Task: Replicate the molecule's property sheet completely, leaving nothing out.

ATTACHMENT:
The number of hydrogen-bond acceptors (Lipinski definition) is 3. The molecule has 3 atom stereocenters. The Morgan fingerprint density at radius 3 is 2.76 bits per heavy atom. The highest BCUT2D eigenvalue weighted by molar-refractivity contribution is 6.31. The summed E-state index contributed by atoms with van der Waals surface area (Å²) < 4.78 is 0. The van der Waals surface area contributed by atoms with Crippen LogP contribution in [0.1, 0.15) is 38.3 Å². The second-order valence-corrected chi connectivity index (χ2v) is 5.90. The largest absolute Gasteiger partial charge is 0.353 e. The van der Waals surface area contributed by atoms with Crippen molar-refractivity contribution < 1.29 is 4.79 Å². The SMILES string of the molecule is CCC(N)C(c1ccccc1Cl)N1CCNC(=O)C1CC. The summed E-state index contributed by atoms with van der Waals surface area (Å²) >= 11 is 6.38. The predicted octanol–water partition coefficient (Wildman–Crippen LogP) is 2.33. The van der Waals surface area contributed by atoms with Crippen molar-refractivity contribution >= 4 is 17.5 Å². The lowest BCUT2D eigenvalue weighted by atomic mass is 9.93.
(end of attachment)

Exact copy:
The number of hydrogen-bond acceptors (Lipinski definition) is 3. The molecule has 3 atom stereocenters. The Morgan fingerprint density at radius 3 is 2.76 bits per heavy atom. The highest BCUT2D eigenvalue weighted by molar-refractivity contribution is 6.31. The summed E-state index contributed by atoms with van der Waals surface area (Å²) < 4.78 is 0. The van der Waals surface area contributed by atoms with Crippen LogP contribution in [0.1, 0.15) is 38.3 Å². The second-order valence-corrected chi connectivity index (χ2v) is 5.90. The largest absolute Gasteiger partial charge is 0.353 e. The van der Waals surface area contributed by atoms with Crippen molar-refractivity contribution < 1.29 is 4.79 Å². The SMILES string of the molecule is CCC(N)C(c1ccccc1Cl)N1CCNC(=O)C1CC. The summed E-state index contributed by atoms with van der Waals surface area (Å²) >= 11 is 6.38. The predicted octanol–water partition coefficient (Wildman–Crippen LogP) is 2.33. The van der Waals surface area contributed by atoms with Crippen molar-refractivity contribution >= 4 is 17.5 Å². The lowest BCUT2D eigenvalue weighted by atomic mass is 9.93.